Winner of the 2018 Freeman Book Award for children's literature on East and Southeast Asia; winner of the 2018 Sigurd F. Olson Nature Writing Award; named a Notable Social Studies book for 2019 by the National Council for the Social Studies (NCSS) and the Children’s Book Council; and listed as a CCBC Choices 2019 book by the Cooperative Children's Book Center of the School of Education at the University of Wisconsin-Madison.
Moth and Wasp, Soil and Ocean
About The Author
About The Illustrator
Moth and Wasp, Soil and Ocean tells its story through the memories of a farm boy who, inspired by Pu Zhelong, became a scientist himself.
The narrator is a composite of people Pu Zhelong influenced in his work. With further context from Melanie Chan’s historically precise watercolors, this story will immerse young readers in Chinese culture, the natural history of insects, and the use of biological controls in farming. Backmatter provides context and background for this lovely, sophisticated picture book about nature, science, and Communist China.
“The first time I saw a scientist in my village was also the first time I saw a wasp hatch out of a moth’s egg,” writes the narrator of this picture book about Chinese scientist Pu Zhelong. “In that moment I could not have said which was the more unexpected?or the more miraculous.”
In the early 1960s, while Rachel Carson was writing and defending Silent Spring in the U.S., Pu Zhelong was teaching peasants in Mao Zedong’s Communist China how to forgo pesticides and instead use parasitic wasps to control the moths that were decimating crops and contributing to China’s widespread famine.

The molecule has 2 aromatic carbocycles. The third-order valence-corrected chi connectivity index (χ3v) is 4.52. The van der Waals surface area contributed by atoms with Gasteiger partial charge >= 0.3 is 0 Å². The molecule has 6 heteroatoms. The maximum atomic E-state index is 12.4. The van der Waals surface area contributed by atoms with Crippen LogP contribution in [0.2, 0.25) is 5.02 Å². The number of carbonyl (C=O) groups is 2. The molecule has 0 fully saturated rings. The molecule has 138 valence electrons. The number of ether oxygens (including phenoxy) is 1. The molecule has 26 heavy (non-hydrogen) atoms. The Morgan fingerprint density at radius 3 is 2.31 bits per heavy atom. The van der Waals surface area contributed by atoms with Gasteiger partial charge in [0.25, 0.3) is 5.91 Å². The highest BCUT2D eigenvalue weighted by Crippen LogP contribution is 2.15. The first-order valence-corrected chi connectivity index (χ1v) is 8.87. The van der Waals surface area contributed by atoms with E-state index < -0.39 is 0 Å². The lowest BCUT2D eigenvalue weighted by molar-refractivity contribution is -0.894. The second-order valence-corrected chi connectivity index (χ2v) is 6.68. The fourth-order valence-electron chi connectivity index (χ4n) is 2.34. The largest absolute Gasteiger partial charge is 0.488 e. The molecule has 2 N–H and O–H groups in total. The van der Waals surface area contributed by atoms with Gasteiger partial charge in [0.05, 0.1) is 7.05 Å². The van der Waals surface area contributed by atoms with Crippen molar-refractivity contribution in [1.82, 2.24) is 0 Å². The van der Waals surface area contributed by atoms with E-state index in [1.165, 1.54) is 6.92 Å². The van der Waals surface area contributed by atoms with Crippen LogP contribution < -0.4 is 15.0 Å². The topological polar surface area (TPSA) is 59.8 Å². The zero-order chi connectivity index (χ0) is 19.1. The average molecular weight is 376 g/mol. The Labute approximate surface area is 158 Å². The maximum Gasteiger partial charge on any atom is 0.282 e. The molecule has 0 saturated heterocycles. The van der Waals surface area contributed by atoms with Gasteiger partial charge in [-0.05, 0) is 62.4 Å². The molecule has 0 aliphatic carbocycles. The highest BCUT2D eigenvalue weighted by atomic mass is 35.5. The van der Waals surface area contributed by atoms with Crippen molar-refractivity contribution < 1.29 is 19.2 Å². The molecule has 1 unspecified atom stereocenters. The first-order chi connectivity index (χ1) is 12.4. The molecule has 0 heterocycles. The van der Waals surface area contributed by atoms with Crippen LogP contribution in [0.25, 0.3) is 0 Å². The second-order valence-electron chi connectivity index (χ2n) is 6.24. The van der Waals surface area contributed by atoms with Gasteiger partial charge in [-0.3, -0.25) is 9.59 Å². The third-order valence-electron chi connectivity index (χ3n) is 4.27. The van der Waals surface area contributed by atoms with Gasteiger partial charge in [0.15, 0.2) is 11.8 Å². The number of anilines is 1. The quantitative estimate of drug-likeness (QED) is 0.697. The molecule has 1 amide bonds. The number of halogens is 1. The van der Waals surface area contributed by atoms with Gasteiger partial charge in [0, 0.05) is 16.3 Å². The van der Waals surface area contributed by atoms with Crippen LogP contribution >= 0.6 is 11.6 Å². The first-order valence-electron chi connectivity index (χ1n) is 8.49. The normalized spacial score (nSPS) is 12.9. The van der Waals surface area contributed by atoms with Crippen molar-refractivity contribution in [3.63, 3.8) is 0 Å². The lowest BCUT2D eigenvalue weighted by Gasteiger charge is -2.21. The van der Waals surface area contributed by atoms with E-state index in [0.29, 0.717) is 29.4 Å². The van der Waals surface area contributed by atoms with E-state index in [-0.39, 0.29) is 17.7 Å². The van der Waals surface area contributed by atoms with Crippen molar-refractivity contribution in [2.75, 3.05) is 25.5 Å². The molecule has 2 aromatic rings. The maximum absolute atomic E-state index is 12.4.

This story told through the memories of a farm boy (a composite of people inspired by Pu Zhelong) will immerse young readers in Chinese culture, the natural history of insects, and sustainable agriculture. Backmatter provides historical context for this lovely, sophisticated picture book.
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REVIEW – from School Library Journal
GR 3–5—The young narrator, a fictional composite, recalls how insect invasions seriously threatened essential rice and lychee harvests in rural 1960s–70s Guangdong, China. The narrator explains that farmers were relying on expensive pesticides, which made people sick and gradually became ineffective, to battle pests. The arrival of Pu Zhelong, a pioneering environmentalist trained in Minnesota, changed the locals’ approach. Working with farmers and students, barefoot, Zhelong advocated for natural-predator balance, and health and harvests improved. Clear, detailed text and drawings explain the use of parasitic wasps and silk-moth eggs for biological control; a lucid afterword connects readers to history (and acknowledges that pesticides are still widely used); and a brief bibliography provides additional value. Author and illustrator gracefully convey their expertise. Lyrical yet realistic line-and-color wash illustrations, dominated by rich greens, assure visual appeal. The clever scrapbook conceit might produce some confusion about the narrator’s age but allows for the introduction of a dozen decorative and instructive paper-cut Chinese characters. An endpage explains each. VERDICT Readers interested in environmental science and Chinese history, language, and culture will find an engaging and informative story here.